Both also invoked history and a bygone era. Trump invoked the likes of the founding fathers and Modi his only right wing predecessor Atal Behari Vajpayee. Even their respective campaign slogans were borrowed from their great predecessors, Trump from Reagan and Modi from Vajpayee.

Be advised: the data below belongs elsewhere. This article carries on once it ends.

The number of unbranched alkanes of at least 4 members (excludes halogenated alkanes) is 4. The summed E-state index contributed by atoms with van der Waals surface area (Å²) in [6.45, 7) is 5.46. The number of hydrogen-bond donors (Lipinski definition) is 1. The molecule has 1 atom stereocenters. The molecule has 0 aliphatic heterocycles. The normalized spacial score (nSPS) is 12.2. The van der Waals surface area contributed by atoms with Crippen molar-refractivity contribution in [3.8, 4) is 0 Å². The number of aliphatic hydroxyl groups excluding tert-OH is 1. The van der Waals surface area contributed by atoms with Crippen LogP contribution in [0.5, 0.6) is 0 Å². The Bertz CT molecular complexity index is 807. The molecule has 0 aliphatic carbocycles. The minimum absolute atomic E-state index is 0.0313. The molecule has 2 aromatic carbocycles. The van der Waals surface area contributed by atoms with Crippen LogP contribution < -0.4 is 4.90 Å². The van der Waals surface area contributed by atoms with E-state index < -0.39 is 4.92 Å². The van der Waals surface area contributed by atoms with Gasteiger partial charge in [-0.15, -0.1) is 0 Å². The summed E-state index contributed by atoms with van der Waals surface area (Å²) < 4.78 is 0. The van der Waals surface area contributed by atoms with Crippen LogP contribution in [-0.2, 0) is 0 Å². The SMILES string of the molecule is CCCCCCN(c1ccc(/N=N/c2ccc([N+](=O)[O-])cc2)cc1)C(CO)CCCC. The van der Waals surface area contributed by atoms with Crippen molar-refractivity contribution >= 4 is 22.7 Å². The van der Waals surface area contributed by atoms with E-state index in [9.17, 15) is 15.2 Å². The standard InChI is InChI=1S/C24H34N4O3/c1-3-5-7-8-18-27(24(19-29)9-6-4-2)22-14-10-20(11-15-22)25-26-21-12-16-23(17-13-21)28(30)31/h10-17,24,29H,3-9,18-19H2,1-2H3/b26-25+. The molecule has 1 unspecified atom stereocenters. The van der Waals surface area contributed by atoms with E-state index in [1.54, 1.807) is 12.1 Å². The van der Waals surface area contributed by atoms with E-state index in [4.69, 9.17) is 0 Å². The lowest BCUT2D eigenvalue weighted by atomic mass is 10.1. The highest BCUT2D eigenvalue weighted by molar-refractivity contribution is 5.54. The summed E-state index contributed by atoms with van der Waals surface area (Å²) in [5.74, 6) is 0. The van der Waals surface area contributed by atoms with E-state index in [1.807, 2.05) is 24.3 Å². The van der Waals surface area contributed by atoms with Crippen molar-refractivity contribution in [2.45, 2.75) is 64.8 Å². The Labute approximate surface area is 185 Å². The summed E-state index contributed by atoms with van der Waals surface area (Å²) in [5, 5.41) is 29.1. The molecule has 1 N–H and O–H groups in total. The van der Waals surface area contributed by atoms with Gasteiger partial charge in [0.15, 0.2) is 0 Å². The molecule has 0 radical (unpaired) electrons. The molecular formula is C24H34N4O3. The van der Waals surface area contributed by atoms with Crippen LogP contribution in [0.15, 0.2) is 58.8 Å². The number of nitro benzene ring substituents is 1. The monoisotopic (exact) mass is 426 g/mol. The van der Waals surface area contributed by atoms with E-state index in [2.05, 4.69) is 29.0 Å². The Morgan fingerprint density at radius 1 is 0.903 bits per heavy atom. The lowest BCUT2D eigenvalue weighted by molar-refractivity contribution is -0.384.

The significant difference between Modi and Trump is on the consistency of their respective political views and their respective campaign mishaps. Modi with an armada of experts and party minions and party establishment support organized a campaign with little or no mishaps; his image of a strong, stoic leader was maintained with no room for flippancy. Trump’s campaign on the other hand was tainted by manager sackings, uncontrolled scandals and quite a few flip-flops that were attributable to his inexperience as a politician. Trump has more than just flip-flopped on his ideological perspectives, whether it be on the electoral college, the Muslim ban or even the Wall. Modi, contrarily, has maintained an extremely staunch consistency in his views, never truly budging on his stance. Trump’s political beliefs are ruthlessly pragmatic while Modi’s views are pragmatic but based on very strong foundations of right-wing thought.